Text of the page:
150 OF THE 238 COST CUTTING MEASURES TO BE IMPLEMENTED; STREAMLINING CHIEF, SENATOR JACK DONAHUE, PLEASED WITH INITIAL SAVINGS, BUT CLAIMS MORE CAN BE DONE
MANDEVILLE, LA. – Senator Jack Donahue (R – Mandeville), as Chairman of the state’s Streamlining Commission, today rated the inaugural efforts of the commission as “successful, but not complete,” and he issued a challenge to state agencies when he noted “… there’s more we can and must save.”
Donahue was named Chairman of the Louisiana Commission on Streamlining Government in August 2009. He led the 10-member commission on a four-month analysis of state spending. The commission offered 238 streamlining recommendations, and began enacting some of the plans during the recent session of the legislature. One hundred twelve of the recommended cost-saving measures have either been adopted by the administration or are near implementation. An additional 38 were approved by the legislature.
Said Donahue, “We are proud of the initial effort toward cost cutting and stronger spending controls. By implementing savings from more than half of the recommended measures, the legislature and administration are proving that we will work toward the common goal of making Louisiana more accountable on spending.”
According to commission member and State Treasurer John Kennedy, Louisiana is facing a $2 billion shortfall in revenue through fiscal year 2012. Without the corrective actions of the streamlining commission and the legislature, the state would face a significant funding gap.
In October 2009, Donahue noted that the state must reduce spending. “There is no doubt that we are going to have to reduce state spending, not only to deal with our short-term budget limitations, but also to move toward a more prudent and focused use of taxpayers’ dollars,” Donahue told his commission members.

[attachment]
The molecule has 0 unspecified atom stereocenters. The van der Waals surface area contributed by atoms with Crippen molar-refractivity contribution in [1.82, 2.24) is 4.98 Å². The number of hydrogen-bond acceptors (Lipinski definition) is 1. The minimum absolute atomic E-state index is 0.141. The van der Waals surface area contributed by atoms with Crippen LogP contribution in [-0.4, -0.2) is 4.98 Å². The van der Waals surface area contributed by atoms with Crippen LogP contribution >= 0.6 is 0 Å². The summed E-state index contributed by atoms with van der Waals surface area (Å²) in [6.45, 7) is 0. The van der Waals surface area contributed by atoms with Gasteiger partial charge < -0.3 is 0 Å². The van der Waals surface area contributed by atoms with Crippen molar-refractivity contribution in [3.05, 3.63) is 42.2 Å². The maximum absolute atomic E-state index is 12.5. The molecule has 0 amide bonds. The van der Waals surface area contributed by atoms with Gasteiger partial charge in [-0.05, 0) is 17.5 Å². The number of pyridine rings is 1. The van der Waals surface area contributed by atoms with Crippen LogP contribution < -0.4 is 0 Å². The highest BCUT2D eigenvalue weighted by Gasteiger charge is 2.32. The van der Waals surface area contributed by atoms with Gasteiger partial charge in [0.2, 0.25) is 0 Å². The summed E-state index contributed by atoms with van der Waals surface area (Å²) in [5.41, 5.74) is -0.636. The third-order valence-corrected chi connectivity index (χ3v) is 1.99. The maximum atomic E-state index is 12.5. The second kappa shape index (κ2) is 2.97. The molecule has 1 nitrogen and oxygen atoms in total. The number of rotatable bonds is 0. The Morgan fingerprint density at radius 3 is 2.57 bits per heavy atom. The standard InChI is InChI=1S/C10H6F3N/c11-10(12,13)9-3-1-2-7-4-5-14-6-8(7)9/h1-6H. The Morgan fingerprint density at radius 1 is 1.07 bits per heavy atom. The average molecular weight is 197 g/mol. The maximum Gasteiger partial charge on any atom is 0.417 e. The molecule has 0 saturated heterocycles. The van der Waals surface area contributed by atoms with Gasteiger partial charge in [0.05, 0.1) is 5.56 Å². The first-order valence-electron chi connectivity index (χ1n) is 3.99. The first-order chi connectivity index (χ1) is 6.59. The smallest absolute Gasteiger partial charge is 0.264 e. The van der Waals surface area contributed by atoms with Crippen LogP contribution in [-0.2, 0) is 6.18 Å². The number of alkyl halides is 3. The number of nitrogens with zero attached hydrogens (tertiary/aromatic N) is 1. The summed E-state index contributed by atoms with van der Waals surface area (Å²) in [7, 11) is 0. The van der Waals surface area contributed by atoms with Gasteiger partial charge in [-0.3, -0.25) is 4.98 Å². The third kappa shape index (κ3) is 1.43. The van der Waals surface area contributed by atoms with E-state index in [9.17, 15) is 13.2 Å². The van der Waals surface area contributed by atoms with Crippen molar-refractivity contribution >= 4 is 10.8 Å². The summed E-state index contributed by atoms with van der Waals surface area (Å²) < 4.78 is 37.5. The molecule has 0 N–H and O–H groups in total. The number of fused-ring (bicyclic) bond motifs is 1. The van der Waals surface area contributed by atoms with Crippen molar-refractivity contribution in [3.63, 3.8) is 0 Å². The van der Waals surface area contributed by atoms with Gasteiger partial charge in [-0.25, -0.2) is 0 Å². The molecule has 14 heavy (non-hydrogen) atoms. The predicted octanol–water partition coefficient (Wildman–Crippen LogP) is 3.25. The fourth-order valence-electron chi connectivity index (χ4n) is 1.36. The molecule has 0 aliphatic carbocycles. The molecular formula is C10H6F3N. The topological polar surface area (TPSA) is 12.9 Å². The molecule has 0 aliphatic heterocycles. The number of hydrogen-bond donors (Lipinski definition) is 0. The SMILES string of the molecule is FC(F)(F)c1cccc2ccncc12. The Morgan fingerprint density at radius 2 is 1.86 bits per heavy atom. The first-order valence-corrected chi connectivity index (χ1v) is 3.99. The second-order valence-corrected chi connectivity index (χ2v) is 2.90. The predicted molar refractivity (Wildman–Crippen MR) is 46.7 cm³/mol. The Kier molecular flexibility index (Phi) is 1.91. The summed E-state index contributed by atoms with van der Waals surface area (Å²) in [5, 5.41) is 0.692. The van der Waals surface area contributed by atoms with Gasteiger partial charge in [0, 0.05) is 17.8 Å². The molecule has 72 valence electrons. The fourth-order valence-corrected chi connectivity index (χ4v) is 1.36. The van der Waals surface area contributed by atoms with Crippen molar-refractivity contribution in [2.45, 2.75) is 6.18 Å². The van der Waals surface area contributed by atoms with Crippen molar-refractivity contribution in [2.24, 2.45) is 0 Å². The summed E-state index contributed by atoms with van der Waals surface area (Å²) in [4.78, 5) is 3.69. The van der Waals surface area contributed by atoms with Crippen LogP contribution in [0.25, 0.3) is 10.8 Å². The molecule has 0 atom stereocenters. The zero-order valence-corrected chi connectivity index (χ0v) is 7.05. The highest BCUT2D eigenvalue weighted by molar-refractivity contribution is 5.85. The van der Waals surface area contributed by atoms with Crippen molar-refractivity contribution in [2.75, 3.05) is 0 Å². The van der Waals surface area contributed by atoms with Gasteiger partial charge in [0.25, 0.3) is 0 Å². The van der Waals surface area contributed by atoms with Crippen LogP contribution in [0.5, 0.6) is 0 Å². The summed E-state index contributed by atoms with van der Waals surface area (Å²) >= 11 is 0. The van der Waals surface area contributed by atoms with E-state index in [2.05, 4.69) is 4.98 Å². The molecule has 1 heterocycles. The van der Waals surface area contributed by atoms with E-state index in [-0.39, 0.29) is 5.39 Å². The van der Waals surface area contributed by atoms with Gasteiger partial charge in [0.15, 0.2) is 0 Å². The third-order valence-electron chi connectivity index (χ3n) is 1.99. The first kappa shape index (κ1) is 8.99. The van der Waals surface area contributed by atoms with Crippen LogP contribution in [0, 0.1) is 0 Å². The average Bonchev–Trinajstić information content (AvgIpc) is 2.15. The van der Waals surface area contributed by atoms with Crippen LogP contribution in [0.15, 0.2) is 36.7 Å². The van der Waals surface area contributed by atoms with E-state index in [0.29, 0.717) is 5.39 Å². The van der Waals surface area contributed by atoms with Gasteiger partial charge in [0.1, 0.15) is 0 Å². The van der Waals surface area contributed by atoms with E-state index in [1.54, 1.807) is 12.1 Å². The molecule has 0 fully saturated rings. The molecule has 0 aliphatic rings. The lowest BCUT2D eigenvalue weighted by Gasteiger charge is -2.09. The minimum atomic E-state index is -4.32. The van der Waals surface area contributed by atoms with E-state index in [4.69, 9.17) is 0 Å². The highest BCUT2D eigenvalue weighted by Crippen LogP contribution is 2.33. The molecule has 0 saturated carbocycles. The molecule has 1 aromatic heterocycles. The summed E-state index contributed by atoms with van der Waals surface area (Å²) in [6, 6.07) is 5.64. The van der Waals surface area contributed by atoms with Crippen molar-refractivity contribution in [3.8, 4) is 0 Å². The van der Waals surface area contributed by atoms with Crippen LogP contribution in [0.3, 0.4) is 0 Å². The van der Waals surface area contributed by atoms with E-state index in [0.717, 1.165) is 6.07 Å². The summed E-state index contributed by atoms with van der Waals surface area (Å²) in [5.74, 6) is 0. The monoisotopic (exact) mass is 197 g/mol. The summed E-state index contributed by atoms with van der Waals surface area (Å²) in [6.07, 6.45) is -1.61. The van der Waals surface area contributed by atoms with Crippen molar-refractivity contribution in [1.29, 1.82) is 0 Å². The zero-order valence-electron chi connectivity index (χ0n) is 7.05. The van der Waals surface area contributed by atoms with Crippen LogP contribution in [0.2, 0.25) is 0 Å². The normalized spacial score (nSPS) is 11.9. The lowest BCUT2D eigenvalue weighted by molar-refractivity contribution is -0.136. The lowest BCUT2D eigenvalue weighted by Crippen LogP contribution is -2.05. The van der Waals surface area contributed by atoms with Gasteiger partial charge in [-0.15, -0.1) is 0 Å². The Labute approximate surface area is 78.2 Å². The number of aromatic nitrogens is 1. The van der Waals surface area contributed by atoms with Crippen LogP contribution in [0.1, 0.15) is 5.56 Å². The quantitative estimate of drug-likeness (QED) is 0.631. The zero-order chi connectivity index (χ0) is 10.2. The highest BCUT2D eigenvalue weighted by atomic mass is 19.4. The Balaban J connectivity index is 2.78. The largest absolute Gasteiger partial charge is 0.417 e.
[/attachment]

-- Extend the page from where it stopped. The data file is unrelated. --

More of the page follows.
The Division of Administration agreed to reduce the total number of state-owned automobiles to 2004 levels over a 12-month period and to hold department heads accountable for poor safety performance by department employees. Commissioner of Administration Paul Rainwater released data earlier this week showing the state's vehicle fleet has been reduced by 1,000 cars and trucks since Governor Jindal's administration began its reduction efforts. Vehicles in the fleet now number 11,739, the smallest fleet since June 2004. The state has also been auctioning vehicles; almost 900 have been sold, generating almost $1.8 million.
The Department of Economic Development made several cuts initiated by the commission including: reducing the site-specific fund, scaling back the Louisiana Teacher Assistance and Assessment Program (LaTAAP), eliminating the workforce grant program in the department as the Louisiana Fast Start program is operational, and reducing the Entertainment Workforce Program.
The Department of Education is reducing spending by cancelling 10% of current contracts, restructuring teacher pay to provide incentives for education graduates to seek secondary education positions, and terminating the pre-GED (Graduate Equivalency Diploma) Skills Options Program and getting local education agencies to fund the program.
Two of the more notable cuts to reduce the cost of state government are Senate Bill 293, Act 1000 (Donahue), which strategically eliminates 5% of the positions in each government agency each year for three years; and Senate Bill 299, Act 1001 (Donahue), which allows the legislature to review fees charged by the State to determine if the fees are generating funding in direct proportion to expenditures associated with such activity.
The 5% cut by each agency could save as much as $750 million in three years. And, according to a study by the Mercatus Center of George Mason University, eliminating some unwarranted fees could save as much as $180 million.
Said Donahue, “This commission must continue its efforts to reduce state spending and bring smart, cost-saving plans to the legislature. Some of our state’s agencies were created several decades ago, and have never undergone a comprehensive needs and spending analysis. That is changing. Government efficiencies, economies of scale, and a thorough review of services and spending must streamline government so that Louisiana can operate effectively within a reasonable budget.”